Blue Coat Systems is protecting 75 million customers all across the world from a new variant of a fake anti-virus attack that uses Web advertisements to draw users into the Shnakule network.
Shnakule network is the largest and most effective malware delivery network on the Internet, according to Blue Coat Systems, a provider of Web security and wide area network (WAN) optimisation solutions.
This variant was identified by Blue Coat Security Labs and it was automatically blocked by the Blue Coat WebPulse service.
"Though this attack was initially launched in late June, it is still continuing, and in a recent check of the payload by Blue Coat Security Labs against 43 anti-virus engines, only two of those engines identified the payload as malicious or suspicious," said Chris Larsen, senior malware researcher for Blue Coat Systems.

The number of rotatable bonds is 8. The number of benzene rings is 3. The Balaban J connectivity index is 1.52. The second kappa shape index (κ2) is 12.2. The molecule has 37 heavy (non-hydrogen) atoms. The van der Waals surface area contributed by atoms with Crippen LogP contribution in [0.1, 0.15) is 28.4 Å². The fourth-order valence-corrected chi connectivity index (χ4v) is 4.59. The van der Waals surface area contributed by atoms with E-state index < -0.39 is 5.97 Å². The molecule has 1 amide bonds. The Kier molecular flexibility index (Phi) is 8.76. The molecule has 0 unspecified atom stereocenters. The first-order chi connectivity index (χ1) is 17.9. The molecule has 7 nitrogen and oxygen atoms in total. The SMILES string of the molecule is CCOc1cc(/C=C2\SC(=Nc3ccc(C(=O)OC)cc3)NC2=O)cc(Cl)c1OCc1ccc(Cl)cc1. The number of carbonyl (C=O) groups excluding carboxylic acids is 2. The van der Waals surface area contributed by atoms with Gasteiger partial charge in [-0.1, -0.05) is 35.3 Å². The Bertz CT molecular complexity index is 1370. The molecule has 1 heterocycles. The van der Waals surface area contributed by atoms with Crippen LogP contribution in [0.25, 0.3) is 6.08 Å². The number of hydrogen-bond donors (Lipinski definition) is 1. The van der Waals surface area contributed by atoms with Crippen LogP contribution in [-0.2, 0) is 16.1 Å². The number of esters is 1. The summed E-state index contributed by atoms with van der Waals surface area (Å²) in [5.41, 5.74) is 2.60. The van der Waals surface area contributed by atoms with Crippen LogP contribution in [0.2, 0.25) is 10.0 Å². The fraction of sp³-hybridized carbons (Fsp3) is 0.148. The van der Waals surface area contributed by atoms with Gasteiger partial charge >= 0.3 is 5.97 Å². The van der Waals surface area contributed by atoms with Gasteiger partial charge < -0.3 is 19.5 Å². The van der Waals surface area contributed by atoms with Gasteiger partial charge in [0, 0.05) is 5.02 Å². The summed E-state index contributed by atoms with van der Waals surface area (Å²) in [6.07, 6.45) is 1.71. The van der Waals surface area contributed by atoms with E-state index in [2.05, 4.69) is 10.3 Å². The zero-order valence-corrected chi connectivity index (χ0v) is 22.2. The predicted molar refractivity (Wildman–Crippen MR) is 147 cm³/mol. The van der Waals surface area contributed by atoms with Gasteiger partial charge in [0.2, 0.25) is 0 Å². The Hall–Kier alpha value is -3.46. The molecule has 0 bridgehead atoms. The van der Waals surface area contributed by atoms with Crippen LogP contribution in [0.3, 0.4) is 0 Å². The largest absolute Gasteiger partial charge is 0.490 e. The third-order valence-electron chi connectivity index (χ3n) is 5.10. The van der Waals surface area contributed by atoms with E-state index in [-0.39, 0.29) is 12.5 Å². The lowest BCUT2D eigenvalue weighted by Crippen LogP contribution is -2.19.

"Web-based malware changes far too quickly these days for traditional single-layer defences like anti-virus to keep pace. The most successful defence against this type of attack is one like WebPulse that can correlate the evidence and automatically identify and block the network responsible, regardless of how the payload is encrypted."
Blue Coat claims it gets more than three billion requests per week for the collaborative defence provided by its Blue Coat WebPulse service.
Elaborating about the latest Shnakule attack, Blue Coat notes that it is a three-staged attack that uses malicious Web advertisements.
Cyber criminals had ensured that each of the rogue ad servers had been set up with different registrars at least a month before launching the attack.
This according to Blue Coat was long enough to successfully convince Web advertising companies that they were serving legitimate ads.
Also, this malware payload comes from servers identified by WebPulse as part of the Shnakule Malware Delivery Network.
Thanks to the visibility into the Shnakule network, the Blue Coat WebPulse service was able to block the malware payload before the attack was launched.
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